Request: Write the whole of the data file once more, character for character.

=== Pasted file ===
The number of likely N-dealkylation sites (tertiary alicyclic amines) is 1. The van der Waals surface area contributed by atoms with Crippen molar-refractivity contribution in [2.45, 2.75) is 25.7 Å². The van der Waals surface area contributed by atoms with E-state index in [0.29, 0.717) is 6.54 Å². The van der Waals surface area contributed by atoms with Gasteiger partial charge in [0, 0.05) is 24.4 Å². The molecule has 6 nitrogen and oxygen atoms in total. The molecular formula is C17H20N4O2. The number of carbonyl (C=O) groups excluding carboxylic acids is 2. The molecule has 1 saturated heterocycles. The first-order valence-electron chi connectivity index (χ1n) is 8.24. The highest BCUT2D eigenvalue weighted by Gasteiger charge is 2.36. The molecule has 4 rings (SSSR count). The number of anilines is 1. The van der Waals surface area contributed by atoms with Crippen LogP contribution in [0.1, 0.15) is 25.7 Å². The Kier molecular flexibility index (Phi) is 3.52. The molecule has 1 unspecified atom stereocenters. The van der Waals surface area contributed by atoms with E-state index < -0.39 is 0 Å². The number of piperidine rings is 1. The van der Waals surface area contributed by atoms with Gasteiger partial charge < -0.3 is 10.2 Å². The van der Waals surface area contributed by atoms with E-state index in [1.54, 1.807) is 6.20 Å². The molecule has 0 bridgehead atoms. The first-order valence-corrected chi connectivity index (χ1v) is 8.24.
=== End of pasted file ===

The number of likely N-dealkylation sites (tertiary alicyclic amines) is 1. The van der Waals surface area contributed by atoms with Crippen molar-refractivity contribution in [2.45, 2.75) is 25.7 Å². The van der Waals surface area contributed by atoms with E-state index in [0.29, 0.717) is 6.54 Å². The van der Waals surface area contributed by atoms with Gasteiger partial charge in [0, 0.05) is 24.4 Å². The molecule has 6 nitrogen and oxygen atoms in total. The molecular formula is C17H20N4O2. The number of carbonyl (C=O) groups excluding carboxylic acids is 2. The molecule has 1 saturated heterocycles. The first-order valence-electron chi connectivity index (χ1n) is 8.24. The highest BCUT2D eigenvalue weighted by Gasteiger charge is 2.36. The molecule has 4 rings (SSSR count). The number of anilines is 1. The van der Waals surface area contributed by atoms with Crippen LogP contribution in [0.1, 0.15) is 25.7 Å². The Kier molecular flexibility index (Phi) is 3.52. The molecule has 1 unspecified atom stereocenters. The van der Waals surface area contributed by atoms with E-state index < -0.39 is 0 Å². The number of piperidine rings is 1. The van der Waals surface area contributed by atoms with Gasteiger partial charge < -0.3 is 10.2 Å². The van der Waals surface area contributed by atoms with E-state index in [1.54, 1.807) is 6.20 Å². The molecule has 0 bridgehead atoms. The first-order valence-corrected chi connectivity index (χ1v) is 8.24.